This month’s tragic — and probably preventable — mass shooting at Ft. Hood, Texas, certainly raises questions about why a lone shooter was able to unload not one but several magazines of ammunition over a several minute period – shooting and wounding more than 30 soldiers and killing 13, at a heavily restricted US Army base. Just as legitimate questions were raised following the mass killings on the Virginia Tech campus in 2007, both military personnel and civilian citizens alike ought now to be asking of themselves and our elected and appointed leaders, not only whether the perpetrators of such carnage could reasonably and appropriately have been identified in advance and prevented from carrying out their obviously well-planned mass murders; but also, whether it makes sense to disarm a captive group of citizens (at Virginia Tech, the student body; at Ft. Hood, the military personnel assigned to the base).
In the case of Ft. Hood, it is important to bear in mind that since 1993, thanks to a policy ordered by then-President Bill Clinton, it has been essentially unlawful for individuals on military bases to carry firearms unless they are military police, or are training in firearms at a firing range. Many of those who support this gun-free military base policy have reacted to calls to review it, by simply echoing the standard refrain of gun-control advocates that, “we don’t want everyone on a military base running around with a gun on their hip.” (Of course, had this been the case at Ft. Hood, it is doubtful Maj. Hasan could have squeezed off more than a couple of rounds before being himself felled by an armed soldier.) It is a false dichotomy that we either allow no one (except MPs) or everyone on military bases to possess firearms. Rather, the debate should center on why is it made virtually impossible for any soldier on a military base to carry arms, even if they have in fact been properly vetted and trained in their use?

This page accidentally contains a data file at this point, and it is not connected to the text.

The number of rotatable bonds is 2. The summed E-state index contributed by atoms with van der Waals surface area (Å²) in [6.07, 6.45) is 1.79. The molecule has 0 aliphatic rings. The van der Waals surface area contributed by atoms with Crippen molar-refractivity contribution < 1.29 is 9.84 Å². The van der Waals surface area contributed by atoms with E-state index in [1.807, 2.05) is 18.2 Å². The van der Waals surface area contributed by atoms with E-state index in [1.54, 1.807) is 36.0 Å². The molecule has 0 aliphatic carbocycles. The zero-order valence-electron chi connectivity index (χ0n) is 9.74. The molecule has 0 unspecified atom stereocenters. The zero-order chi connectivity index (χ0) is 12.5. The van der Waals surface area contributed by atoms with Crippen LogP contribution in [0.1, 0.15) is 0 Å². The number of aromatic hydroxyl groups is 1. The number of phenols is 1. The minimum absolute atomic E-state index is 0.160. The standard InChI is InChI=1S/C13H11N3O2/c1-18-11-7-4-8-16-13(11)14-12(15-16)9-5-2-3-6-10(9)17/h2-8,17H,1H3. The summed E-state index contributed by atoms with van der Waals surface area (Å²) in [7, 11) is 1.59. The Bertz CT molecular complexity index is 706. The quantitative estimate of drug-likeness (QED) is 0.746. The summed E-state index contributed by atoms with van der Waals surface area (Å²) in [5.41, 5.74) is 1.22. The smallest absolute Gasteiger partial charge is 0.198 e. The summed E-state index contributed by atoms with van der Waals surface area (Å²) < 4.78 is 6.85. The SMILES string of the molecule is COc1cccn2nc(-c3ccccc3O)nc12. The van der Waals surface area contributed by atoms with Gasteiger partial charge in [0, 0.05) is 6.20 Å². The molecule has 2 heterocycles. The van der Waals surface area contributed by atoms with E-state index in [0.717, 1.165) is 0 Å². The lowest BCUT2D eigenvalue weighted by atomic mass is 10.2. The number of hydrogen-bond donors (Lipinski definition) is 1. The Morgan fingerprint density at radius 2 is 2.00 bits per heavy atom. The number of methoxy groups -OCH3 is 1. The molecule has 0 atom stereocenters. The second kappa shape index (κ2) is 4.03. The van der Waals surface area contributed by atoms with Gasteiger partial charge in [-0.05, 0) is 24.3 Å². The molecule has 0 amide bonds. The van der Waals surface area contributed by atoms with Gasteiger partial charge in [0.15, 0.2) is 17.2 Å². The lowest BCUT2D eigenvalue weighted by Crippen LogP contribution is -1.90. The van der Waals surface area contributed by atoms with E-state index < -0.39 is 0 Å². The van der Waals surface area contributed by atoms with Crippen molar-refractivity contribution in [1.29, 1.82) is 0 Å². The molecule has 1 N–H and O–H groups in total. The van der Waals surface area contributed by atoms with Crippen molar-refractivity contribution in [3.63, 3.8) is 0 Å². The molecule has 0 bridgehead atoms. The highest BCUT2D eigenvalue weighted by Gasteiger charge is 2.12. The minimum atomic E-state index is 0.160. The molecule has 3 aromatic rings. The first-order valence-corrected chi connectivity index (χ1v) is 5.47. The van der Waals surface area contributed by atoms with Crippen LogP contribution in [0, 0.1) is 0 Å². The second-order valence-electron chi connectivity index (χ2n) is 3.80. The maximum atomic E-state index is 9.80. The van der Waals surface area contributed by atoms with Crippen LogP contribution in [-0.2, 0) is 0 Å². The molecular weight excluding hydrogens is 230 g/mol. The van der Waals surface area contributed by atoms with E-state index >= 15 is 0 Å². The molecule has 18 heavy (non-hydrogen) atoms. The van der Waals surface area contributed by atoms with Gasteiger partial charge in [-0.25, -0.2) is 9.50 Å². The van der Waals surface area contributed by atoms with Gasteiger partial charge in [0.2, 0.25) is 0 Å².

Why, after all, should a citizen be forced to surrender his or her right to keep and bear arms, simply because they have entered military service; service expressly supposed to teach the proper and safe use of firearms?
In the case of the students at Virginia Tech two years ago, it was Virginia legislators who decided to disarm them and make them sitting ducks for a single crazed gunman, Seung-Hui Cho. For the military victims at Ft. Hood this Fall, it was three commanders-in-chief (Bill Clinton, George W. Bush, and Barack Obama), and a series of politically-correct base commanders, who rendered those who serve under them vulnerable to an apparent religious zealot bent on killing as many of his fellow service men and women as he could. Continuing to stick our heads in the sand and refuse to even reconsider amending such policies as those that apply to campuses in Virginia (and other states across the country) and at Ft. Hood (and virtually every other military post across the country), vastly improves the chances that our students and our military personnel will be victims of other deranged individuals in the future.